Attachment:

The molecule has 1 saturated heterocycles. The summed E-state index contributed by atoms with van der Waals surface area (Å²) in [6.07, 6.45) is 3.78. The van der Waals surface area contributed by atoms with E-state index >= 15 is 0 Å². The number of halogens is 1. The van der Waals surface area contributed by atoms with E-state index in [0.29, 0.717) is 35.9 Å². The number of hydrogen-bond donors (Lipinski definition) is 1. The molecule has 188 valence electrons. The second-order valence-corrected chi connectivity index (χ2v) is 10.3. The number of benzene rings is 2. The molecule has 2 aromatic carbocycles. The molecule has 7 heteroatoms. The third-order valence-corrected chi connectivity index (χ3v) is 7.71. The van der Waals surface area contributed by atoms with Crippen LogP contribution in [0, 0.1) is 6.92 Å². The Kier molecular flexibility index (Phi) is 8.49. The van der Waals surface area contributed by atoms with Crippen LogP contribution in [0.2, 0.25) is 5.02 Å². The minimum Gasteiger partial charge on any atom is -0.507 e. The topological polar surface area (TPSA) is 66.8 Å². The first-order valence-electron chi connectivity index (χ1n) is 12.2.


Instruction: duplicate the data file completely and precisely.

The molecule has 1 saturated heterocycles. The summed E-state index contributed by atoms with van der Waals surface area (Å²) in [6.07, 6.45) is 3.78. The van der Waals surface area contributed by atoms with E-state index >= 15 is 0 Å². The number of halogens is 1. The van der Waals surface area contributed by atoms with E-state index in [0.29, 0.717) is 35.9 Å². The number of hydrogen-bond donors (Lipinski definition) is 1. The molecule has 188 valence electrons. The second-order valence-corrected chi connectivity index (χ2v) is 10.3. The number of benzene rings is 2. The molecule has 2 aromatic carbocycles. The molecule has 7 heteroatoms. The third-order valence-corrected chi connectivity index (χ3v) is 7.71. The van der Waals surface area contributed by atoms with Crippen LogP contribution in [0, 0.1) is 6.92 Å². The Kier molecular flexibility index (Phi) is 8.49. The van der Waals surface area contributed by atoms with Crippen LogP contribution in [0.2, 0.25) is 5.02 Å². The minimum Gasteiger partial charge on any atom is -0.507 e. The topological polar surface area (TPSA) is 66.8 Å². The first-order valence-electron chi connectivity index (χ1n) is 12.2.